Send to

Choose Destination

Links from PubChem BioAssay

Antimicrob Agents Chemother. 2008 Jan;52(1):183-91. Epub 2007 Oct 29.

Interactions of methylene blue with human disulfide reductases and their orthologues from Plasmodium falciparum.

Author information

Biochemie-Zentrum der Universität Heidelberg, Im Neuenheimer Feld 504, D-69120 Heidelberg, Germany.


Methylene blue (MB) has experienced a renaissance mainly as a component of drug combinations against Plasmodium falciparum malaria. Here, we report biochemically relevant pharmacological data on MB such as rate constants for the uncatalyzed reaction of MB at pH 7.4 with cellular reductants like NAD(P)H (k = 4 M(-1) s(-1)), thioredoxins (k = 8.5 to 26 M(-1) s(-1)), dihydrolipoamide (k = 53 M(-1) s(-1)), and slowly reacting glutathione. As the disulfide reductases are prominent targets of MB, optical tests for enzymes reducing MB at the expense of NAD(P)H under aerobic conditions were developed. The product leucomethylene blue (leucoMB) is auto-oxidized back to MB at pH 7 but can be stabilized by enzymes at pH 5.0, which makes this colorless compound an interesting drug candidate. MB was found to be an inhibitor and/or a redox-cycling substrate of mammalian and P. falciparum disulfide reductases, with the kcat values ranging from 0.03 s(-1) to 10 s(-1) at 25 degrees C. Kinetic spectroscopy of mutagenized glutathione reductase indicates that MB reduction is conducted by enzyme-bound reduced flavin rather than by the active-site dithiol Cys58/Cys63. The enzyme-catalyzed reduction of MB and subsequent auto-oxidation of the product leucoMB mean that MB is a redox-cycling agent which produces H2O2 at the expense of O2 and of NAD(P)H in each cycle, turning the antioxidant disulfide reductases into pro-oxidant enzymes. This explains the terms subversive substrate or turncoat inhibitor for MB. The results are discussed in cell-pathological and clinical contexts.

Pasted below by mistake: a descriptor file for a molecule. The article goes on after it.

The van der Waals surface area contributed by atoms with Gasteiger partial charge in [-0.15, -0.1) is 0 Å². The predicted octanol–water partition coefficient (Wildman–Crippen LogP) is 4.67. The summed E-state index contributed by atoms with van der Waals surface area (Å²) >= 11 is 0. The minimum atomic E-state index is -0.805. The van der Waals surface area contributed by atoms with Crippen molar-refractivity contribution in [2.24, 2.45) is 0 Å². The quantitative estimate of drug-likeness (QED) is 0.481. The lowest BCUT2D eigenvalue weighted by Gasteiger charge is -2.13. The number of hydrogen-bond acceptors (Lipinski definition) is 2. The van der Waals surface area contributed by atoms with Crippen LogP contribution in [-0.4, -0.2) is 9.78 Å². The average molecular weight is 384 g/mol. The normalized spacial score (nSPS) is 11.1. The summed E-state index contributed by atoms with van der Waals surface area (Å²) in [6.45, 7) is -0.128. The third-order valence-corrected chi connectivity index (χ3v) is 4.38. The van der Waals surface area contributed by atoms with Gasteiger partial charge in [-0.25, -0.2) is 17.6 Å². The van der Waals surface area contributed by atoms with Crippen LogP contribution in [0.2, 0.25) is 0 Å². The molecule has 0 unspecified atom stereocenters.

[Indexed for MEDLINE]
Free PMC Article

Supplemental Content

Full text links

Icon for HighWire Icon for PubMed Central
Loading ...
Support Center